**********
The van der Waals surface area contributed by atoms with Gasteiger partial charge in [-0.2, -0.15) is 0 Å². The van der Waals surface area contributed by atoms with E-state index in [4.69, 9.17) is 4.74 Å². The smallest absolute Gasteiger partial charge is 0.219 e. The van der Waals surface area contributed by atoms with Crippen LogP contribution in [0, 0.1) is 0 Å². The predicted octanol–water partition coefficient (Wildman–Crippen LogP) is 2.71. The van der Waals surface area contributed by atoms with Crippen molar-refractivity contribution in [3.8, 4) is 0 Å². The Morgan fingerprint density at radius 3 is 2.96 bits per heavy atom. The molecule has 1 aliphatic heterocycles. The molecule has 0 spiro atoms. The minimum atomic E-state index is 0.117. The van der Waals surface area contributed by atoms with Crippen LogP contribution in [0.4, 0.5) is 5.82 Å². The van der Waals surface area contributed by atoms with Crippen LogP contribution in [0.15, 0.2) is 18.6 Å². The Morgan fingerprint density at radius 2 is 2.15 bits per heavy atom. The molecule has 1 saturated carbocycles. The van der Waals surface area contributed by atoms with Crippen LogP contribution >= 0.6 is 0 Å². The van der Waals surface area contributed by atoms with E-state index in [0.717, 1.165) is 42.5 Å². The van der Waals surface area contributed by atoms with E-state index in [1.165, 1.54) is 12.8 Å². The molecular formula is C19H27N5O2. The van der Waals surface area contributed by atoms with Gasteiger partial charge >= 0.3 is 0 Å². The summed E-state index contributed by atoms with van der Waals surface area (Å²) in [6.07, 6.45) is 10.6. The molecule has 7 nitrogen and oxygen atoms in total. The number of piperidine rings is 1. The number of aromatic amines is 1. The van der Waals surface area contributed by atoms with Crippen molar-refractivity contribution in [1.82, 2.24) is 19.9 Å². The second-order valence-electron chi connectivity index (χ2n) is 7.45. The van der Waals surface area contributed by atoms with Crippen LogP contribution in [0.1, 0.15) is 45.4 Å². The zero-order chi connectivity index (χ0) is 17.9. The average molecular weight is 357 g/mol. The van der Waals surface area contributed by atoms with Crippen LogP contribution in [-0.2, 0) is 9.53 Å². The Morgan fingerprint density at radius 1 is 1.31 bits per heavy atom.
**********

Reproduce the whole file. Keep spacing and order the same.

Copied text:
The van der Waals surface area contributed by atoms with Gasteiger partial charge in [-0.2, -0.15) is 0 Å². The van der Waals surface area contributed by atoms with E-state index in [4.69, 9.17) is 4.74 Å². The smallest absolute Gasteiger partial charge is 0.219 e. The van der Waals surface area contributed by atoms with Crippen LogP contribution in [0, 0.1) is 0 Å². The predicted octanol–water partition coefficient (Wildman–Crippen LogP) is 2.71. The van der Waals surface area contributed by atoms with Crippen molar-refractivity contribution in [3.8, 4) is 0 Å². The Morgan fingerprint density at radius 3 is 2.96 bits per heavy atom. The molecule has 1 aliphatic heterocycles. The molecule has 0 spiro atoms. The minimum atomic E-state index is 0.117. The van der Waals surface area contributed by atoms with Crippen LogP contribution in [0.4, 0.5) is 5.82 Å². The van der Waals surface area contributed by atoms with Crippen LogP contribution in [0.15, 0.2) is 18.6 Å². The Morgan fingerprint density at radius 2 is 2.15 bits per heavy atom. The molecule has 1 saturated carbocycles. The van der Waals surface area contributed by atoms with Crippen LogP contribution >= 0.6 is 0 Å². The van der Waals surface area contributed by atoms with E-state index in [0.717, 1.165) is 42.5 Å². The van der Waals surface area contributed by atoms with E-state index in [1.165, 1.54) is 12.8 Å². The molecular formula is C19H27N5O2. The van der Waals surface area contributed by atoms with Gasteiger partial charge >= 0.3 is 0 Å². The summed E-state index contributed by atoms with van der Waals surface area (Å²) in [6.07, 6.45) is 10.6. The molecule has 7 nitrogen and oxygen atoms in total. The number of piperidine rings is 1. The number of aromatic amines is 1. The van der Waals surface area contributed by atoms with Crippen molar-refractivity contribution in [1.82, 2.24) is 19.9 Å². The second-order valence-electron chi connectivity index (χ2n) is 7.45. The van der Waals surface area contributed by atoms with Crippen LogP contribution in [0.1, 0.15) is 45.4 Å². The zero-order chi connectivity index (χ0) is 17.9. The average molecular weight is 357 g/mol. The van der Waals surface area contributed by atoms with Crippen LogP contribution in [-0.2, 0) is 9.53 Å². The Morgan fingerprint density at radius 1 is 1.31 bits per heavy atom.